Photo by Cassidy Grae
On her new album–Ms. Liza’s Psychic Hotline–experimental electronic artist Jarik Hieronymous gets metaphysical, with one disclaimer. “I feel the need to say that I do not believe I’m psychic,” she said in an email conversation with The All Scene Eye. “But I do believe that sometimes people unconsciously tap into things that defy explanation.”
The new project and accompanying visual album are just one example of that spontaneous, inexplicable phenomenon. Like Identity Art, her debut full-length record under the name Evvy Shark, Ms. Liza’s Psychic Hotline is an exercise in creating without overthinking, like automatic writing with synthesizers. It started after her move to Frederick, Maryland with a challenge from her friend and collaborator Bluffs.
“They had the idea that we would send each other song titles and try to write a song based on only the title the other had given. I had just moved to a new city, so I was feeling fresh and new and super motivated to create as much as possible.”
From a text message with the song title “Squeezed Like Grape,” she wrote the project’s lead single, turning her gut reaction to the text–”I don’t mind if you don’t mind”–into an opening line, letting the vibe of the moment do the rest of the work in crafting a mystic techno-pop banger.
“Between the title and the opening line, I felt a brief glimmer of ‘’’sexiness,’’’ which then took over the writing part. I can’t really say how the rest of the song formed because it all happened so quickly, except I still had all my music stuff set up in a cramped corner of my living room, and I was messing around with building sounds on my little ol’ Alesis, then sampling those sounds on my phone.”
A few more prompts from Bluffs generated the six tracks that appear on the album, plus 11 or so others–some alternate versions of the six finalists and some songs that didn’t make the cut. Compared to Identity Art, the finished pieces are shorter–”Squeezed Like Grape” clocks in at 1:37, and the whole record is over in under ten minutes. Hieronymous says that was part of the challenge, but also the fun.
“One of the stipulations that Steve set was that the songs be as short as possible. At first I thought it was kind of funny. I sometimes worry that I’m unable to make songs longer than a couple minutes (I know this to be a silly and ungrounded fear), so it was exciting to lean into that fear and exploit it in a way.
“The challenge came from then seeing a concept in my head and trying to condense the feeling in a way where it could still come across without having to sacrifice the potency. Sometimes it was seamless, but for some songs I kept rewriting until it worked, and even then sometimes it didn’t.”
She says the form of the album clicked when she wrote the title track, “Ms. Liza.” As she explained in an interview with SLUG Magazine, the tongue-in-cheek love song came from a poem she wrote some time ago, when she used to pass a psychic advisor walking to and from work. The mystique became an anchor for the rest of the record’s atmosphere, though it’s nothing so plain or concrete as your average concept record (the thread that joins one track to the next is something of an unexplainable phenomenon in itself).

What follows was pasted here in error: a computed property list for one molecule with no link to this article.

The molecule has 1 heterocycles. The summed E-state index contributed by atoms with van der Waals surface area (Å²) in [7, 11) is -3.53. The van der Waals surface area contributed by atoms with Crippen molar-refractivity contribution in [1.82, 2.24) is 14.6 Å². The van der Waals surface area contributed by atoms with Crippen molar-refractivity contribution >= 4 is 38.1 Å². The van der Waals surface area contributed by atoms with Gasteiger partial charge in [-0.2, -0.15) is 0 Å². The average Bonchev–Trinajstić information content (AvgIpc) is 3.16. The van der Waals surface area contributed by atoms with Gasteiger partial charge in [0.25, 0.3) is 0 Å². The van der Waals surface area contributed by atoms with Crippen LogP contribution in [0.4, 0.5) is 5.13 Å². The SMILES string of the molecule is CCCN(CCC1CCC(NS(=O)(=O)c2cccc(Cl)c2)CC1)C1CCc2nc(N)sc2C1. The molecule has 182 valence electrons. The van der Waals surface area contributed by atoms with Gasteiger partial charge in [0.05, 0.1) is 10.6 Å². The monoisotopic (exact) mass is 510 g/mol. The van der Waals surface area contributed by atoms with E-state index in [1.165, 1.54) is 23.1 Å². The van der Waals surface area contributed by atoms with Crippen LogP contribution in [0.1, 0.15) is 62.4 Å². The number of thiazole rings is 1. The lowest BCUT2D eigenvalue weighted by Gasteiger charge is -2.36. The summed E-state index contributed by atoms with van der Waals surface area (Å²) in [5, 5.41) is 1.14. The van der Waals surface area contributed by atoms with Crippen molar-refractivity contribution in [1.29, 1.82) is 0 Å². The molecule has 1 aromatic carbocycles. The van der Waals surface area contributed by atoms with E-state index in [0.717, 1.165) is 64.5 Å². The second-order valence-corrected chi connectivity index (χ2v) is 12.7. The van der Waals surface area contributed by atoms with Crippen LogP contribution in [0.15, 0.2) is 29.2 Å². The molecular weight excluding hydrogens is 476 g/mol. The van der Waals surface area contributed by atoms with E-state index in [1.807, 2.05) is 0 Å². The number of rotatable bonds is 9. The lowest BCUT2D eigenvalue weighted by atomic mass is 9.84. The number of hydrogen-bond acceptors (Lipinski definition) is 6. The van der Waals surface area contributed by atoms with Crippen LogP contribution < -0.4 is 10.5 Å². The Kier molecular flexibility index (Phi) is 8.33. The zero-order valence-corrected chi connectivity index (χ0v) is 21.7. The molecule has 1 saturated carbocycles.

“The atmosphere feels cohesive to me because of the way each song contrasts against the last,” says Hieronymous. “For example, the way ‘Jumbo Shrimp’ sounds like a circus, or sounds like a person smiling really hard because they believed it when someone said that if they made a face long enough, their face would just stay like that. That too-happy person going from a too-happy place into, ahem, ‘the tangled vineyard of an intimate question’ is kind of jarring. The smile is a smile, but there is a lot of effort to keep up the appearance of being a smile.
“Maybe a better way to put it is that the songs in my mind have the quality of the uncanny valley if it were sound.”
That atmosphere comes into focus, clear as a crystal ball, on the visual album, out now on YouTube and as a limited edition VHS tape–alongside the more traditional vinyl and cassette offerings from Grimalkin Records. It offers a third-eye-opening look into Hieronymous’ surreal artistic imagination and sense of humor as it lovingly parodies the magnetic tape era of home video.
Which brings us back to the disclaimer. Hieronymous tells me she never called a psychic hotline during their TV advertising heyday (“I wouldn’t have had the money for it, and my parents would have been pissed”) but she has had her own encounters with ESP. One time, it was a passing visual of a tarot card just before she pulled it from the deck, but it’s also happened on the interpersonal level.
“One of my oldest friends whose name is Dan, we spent a lot of time together. We were very close. There was a period where I believe we developed a telepathic connection,” she says. “It wasn’t finishing sentences, but loud understanding in silence. There were moments when I had thoughts I didn’t speak, but Knew he had Heard, and moments where I Swear I picked up a thought of his in my wandering mind; it was a feeling lmao.”
Ms. Liza’s Psychic Hotline is available to stream and download now, so you too can hear Jarik Hieronymous’ thoughts spoken, strummed, and synthesized–whether you have the gift or not.